Fiction vs Reality
Urban produced few fiction films throughout his career - those he did produce were too often stilted, gauche and poorly made even by the low standards of much British film production of the time. Most of what he offered as Urban fiction films were in any case productions of his French company Eclipse. An exception to this general rule were some ingenious early science fiction films based on then current fears of invasion made by trick film specialist Walter R. Booth, including The Airship Destroyer and The Aerial Submarine. But Urban loved reality, loved packaging it and making it palatable to a general public that on the back of the Education Act of 1870 and 1902 was newly literate, absorbed popular magazines, and was keen to see if not to learn as such. Urban understood this audience, and instructed his cameramen to go always for those scenes that immediately captured the eye, to record first impressions. He set out his manifesto for the motion picture as an educative and propagandist force in his only publication, a 1907 pamphlet entitled The Cinematograph in Science, Education, and Matters of State, which was offered free to all users of the Charles Urban Trading Company's services.
Nationalism vs Internationalism
Urban was an internationalist, and although he became deeply fond of his adopted country, and became a naturalised British subject in 1907, he retained a global outlook and freedom from nationalist partiality, the lack of which was beginning to hamper some of his rivals in the British film industry, as they felt the threat of American competition and responded with chauvinism. Urban's American nationality had been a mixed blessing - he carried with him the glamour of the United States and that air of a natural way with moving pictures that somehow eluded the British; but he also had to deal with repeated anti-Americanism and being treated as an outsider. His change of nationality was probably as much a sound commercial move as an expression of undying loyalty to his new homeland.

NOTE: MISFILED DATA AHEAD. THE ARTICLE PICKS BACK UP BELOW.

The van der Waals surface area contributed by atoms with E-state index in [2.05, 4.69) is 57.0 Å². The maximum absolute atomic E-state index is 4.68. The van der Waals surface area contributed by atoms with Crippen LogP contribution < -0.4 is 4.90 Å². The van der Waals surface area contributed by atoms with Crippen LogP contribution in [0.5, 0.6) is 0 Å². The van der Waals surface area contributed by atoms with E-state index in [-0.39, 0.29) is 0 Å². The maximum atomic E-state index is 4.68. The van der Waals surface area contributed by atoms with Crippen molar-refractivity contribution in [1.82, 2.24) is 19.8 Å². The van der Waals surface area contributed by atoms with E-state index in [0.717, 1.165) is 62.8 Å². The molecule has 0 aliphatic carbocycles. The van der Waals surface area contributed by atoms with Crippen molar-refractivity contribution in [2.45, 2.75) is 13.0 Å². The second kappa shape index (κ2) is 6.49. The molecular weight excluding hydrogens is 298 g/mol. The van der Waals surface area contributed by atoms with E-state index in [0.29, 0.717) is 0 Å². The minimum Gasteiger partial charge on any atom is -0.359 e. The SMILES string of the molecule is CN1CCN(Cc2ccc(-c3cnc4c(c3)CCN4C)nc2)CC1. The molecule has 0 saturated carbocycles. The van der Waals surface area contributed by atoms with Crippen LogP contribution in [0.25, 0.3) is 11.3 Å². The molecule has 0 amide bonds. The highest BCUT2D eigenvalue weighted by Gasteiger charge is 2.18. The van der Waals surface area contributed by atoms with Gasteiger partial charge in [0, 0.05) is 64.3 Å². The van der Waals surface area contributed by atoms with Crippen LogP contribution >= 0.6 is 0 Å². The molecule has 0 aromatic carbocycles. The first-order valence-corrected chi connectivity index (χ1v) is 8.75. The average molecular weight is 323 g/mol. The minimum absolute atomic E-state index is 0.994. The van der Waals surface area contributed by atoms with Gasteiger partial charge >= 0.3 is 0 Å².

By far and away the most celebrated of all the scientists who came under Urban's wing was Percy Smith, a shy and retiring functionary at the Board of Education, who happened to have a passion for animal life and photography. Urban got to know of his photographic work in 1907 and persuaded him to make films along the same lines for Urban to exploit commercially. Smith was a patient and dedicated scientist, who pioneered many of the classic techniques of nature photography using stop motion techniques, but he was not above a bit of showmanship, and saw in Urban someone with enthusiasm but also the necessary patience to let him work under the best conditions. Eventually in 1910 he perfected his mechanism for stop motion cinematography, joined Urban full-time, and made his famous The Birth of a Flower, which Urban released in Kinemacolor. The film made headlines, as did the earlier The Balancing Bluebottle of 1908 (above), from which photographs were published in the press as they seemed to illustrate the impossible.
First in Wardour Street
On 1 May 1908 Urban moved to a new premises in Wardour Street, becoming the first film business to be established in what soon became (and has remained) the heart of the British film industry. He named the building 'Urbanora House', and at its opening unveiled to an invited audience the marvel that was to become his greatest achievement, Kinemacolor.